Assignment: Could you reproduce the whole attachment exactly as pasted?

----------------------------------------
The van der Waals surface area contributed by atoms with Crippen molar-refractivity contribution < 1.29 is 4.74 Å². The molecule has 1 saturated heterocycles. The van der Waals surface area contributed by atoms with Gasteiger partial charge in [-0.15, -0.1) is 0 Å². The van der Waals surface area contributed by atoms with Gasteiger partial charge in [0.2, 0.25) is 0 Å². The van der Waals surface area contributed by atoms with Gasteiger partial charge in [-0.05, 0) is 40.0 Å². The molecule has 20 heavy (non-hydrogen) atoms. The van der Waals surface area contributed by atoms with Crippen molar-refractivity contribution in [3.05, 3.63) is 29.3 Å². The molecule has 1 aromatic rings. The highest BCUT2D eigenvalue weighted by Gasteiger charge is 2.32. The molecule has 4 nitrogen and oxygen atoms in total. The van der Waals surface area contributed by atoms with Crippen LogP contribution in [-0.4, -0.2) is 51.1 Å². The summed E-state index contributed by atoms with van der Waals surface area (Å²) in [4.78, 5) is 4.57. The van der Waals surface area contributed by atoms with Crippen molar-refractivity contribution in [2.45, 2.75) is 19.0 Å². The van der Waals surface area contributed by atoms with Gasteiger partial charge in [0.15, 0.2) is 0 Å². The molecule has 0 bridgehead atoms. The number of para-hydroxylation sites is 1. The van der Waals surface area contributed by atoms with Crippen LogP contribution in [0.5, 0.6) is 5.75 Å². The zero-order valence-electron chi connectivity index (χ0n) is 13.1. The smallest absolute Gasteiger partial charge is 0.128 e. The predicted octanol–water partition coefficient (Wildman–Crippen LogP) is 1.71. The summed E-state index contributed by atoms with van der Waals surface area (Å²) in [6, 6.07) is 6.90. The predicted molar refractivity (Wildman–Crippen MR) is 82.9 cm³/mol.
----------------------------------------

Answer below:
The van der Waals surface area contributed by atoms with Crippen molar-refractivity contribution < 1.29 is 4.74 Å². The molecule has 1 saturated heterocycles. The van der Waals surface area contributed by atoms with Gasteiger partial charge in [-0.15, -0.1) is 0 Å². The van der Waals surface area contributed by atoms with Gasteiger partial charge in [0.2, 0.25) is 0 Å². The van der Waals surface area contributed by atoms with Gasteiger partial charge in [-0.05, 0) is 40.0 Å². The molecule has 20 heavy (non-hydrogen) atoms. The van der Waals surface area contributed by atoms with Crippen molar-refractivity contribution in [3.05, 3.63) is 29.3 Å². The molecule has 1 aromatic rings. The highest BCUT2D eigenvalue weighted by Gasteiger charge is 2.32. The molecule has 4 nitrogen and oxygen atoms in total. The van der Waals surface area contributed by atoms with Crippen LogP contribution in [-0.4, -0.2) is 51.1 Å². The summed E-state index contributed by atoms with van der Waals surface area (Å²) in [4.78, 5) is 4.57. The van der Waals surface area contributed by atoms with Crippen molar-refractivity contribution in [2.45, 2.75) is 19.0 Å². The van der Waals surface area contributed by atoms with Gasteiger partial charge in [0.15, 0.2) is 0 Å². The molecule has 0 bridgehead atoms. The number of para-hydroxylation sites is 1. The van der Waals surface area contributed by atoms with Crippen LogP contribution in [0.5, 0.6) is 5.75 Å². The zero-order valence-electron chi connectivity index (χ0n) is 13.1. The smallest absolute Gasteiger partial charge is 0.128 e. The predicted octanol–water partition coefficient (Wildman–Crippen LogP) is 1.71. The summed E-state index contributed by atoms with van der Waals surface area (Å²) in [6, 6.07) is 6.90. The predicted molar refractivity (Wildman–Crippen MR) is 82.9 cm³/mol.